Polyglycol oils generally have an increased dissolving power of water. Some of them are even hygroscopic. If they have absorbed water, it does not settle and therefore cannot be removed.
Depending on the raw materials used and the polymerisation, polyglycol oils can absorb water in a very wide concentration range from a few hundred ppm to a double-digit percentage range. Here, however, water determination with the IR method reaches its limits here just as much as with ester-based synthetic oils or lubricating greases. There is one complicating factor when examining glycols: so-called “hydroxy groups” are found in their structure. These are detected in the IR spectrum in the same range as water.
This can lead to significant blurring in the determination of water. A titrator is used to determine the water content of polyglycols as a reliable alternative. The Karl Fischer method is used for this purpose. Titration is a procedure used in quantitative analysis in chemistry. A known substance such as water, the concentration of which in oil is unknown, is reacted in a chemical reaction using a standard solution, the concentration of which is precisely specified. Karl Fischer’s so-called coulometric method can detect extremely low water concentrations in trace levels ranging from 10 ppm (mg/ kg) to values of around 10,000 ppm (mg/kg), i.e. 1%, in the oil.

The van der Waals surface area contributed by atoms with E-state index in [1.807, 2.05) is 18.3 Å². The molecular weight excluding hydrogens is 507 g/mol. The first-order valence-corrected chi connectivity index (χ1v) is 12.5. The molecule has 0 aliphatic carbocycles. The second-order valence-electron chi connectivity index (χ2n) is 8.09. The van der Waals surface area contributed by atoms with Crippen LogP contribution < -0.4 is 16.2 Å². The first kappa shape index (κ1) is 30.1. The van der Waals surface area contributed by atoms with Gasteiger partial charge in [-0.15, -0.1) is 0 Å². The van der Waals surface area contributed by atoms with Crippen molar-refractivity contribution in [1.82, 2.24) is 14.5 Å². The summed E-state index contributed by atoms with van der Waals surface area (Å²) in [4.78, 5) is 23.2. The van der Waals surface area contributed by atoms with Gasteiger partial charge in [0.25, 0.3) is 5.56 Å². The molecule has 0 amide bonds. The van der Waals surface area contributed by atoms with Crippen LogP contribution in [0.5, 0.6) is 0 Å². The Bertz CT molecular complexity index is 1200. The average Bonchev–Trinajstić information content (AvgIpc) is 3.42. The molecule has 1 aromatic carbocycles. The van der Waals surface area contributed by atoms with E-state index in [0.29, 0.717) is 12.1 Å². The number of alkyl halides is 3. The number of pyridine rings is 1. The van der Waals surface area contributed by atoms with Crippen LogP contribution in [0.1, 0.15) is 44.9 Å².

This process is therefore the method of choice for polyglycols and ester-based products, but also for mineral-oil-based insulating oils, many hydraulic and gear oils, as well as refrigerant compressor oils, which can only absorb small quantities of water during operation. For polyglycol-based products that are inherently high in water content, such as flame-retardant hydraulic fluids, we determine the water content using the volumetric variant of Karl Fischer titration.
You can also read the article “This is how precisely OELCHECK detects water”. Published in OELCHECKER Summer 2021.